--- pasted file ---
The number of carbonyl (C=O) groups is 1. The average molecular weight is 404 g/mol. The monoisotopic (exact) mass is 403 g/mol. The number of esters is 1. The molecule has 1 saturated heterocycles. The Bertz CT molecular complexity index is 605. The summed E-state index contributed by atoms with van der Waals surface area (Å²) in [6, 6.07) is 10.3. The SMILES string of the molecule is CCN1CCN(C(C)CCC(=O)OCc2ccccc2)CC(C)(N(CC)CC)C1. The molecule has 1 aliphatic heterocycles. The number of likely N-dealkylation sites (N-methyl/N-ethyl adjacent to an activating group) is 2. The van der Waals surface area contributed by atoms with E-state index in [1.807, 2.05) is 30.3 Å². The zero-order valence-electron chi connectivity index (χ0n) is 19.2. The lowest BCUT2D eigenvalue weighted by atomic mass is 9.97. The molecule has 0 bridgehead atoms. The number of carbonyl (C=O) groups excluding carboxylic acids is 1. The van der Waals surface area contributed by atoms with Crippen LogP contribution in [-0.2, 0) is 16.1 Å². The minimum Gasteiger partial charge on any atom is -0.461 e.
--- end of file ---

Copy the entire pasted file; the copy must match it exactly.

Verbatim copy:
The number of carbonyl (C=O) groups is 1. The average molecular weight is 404 g/mol. The monoisotopic (exact) mass is 403 g/mol. The number of esters is 1. The molecule has 1 saturated heterocycles. The Bertz CT molecular complexity index is 605. The summed E-state index contributed by atoms with van der Waals surface area (Å²) in [6, 6.07) is 10.3. The SMILES string of the molecule is CCN1CCN(C(C)CCC(=O)OCc2ccccc2)CC(C)(N(CC)CC)C1. The molecule has 1 aliphatic heterocycles. The number of likely N-dealkylation sites (N-methyl/N-ethyl adjacent to an activating group) is 2. The van der Waals surface area contributed by atoms with E-state index in [1.807, 2.05) is 30.3 Å². The zero-order valence-electron chi connectivity index (χ0n) is 19.2. The lowest BCUT2D eigenvalue weighted by atomic mass is 9.97. The molecule has 0 bridgehead atoms. The number of carbonyl (C=O) groups excluding carboxylic acids is 1. The van der Waals surface area contributed by atoms with Crippen LogP contribution in [-0.2, 0) is 16.1 Å². The minimum Gasteiger partial charge on any atom is -0.461 e.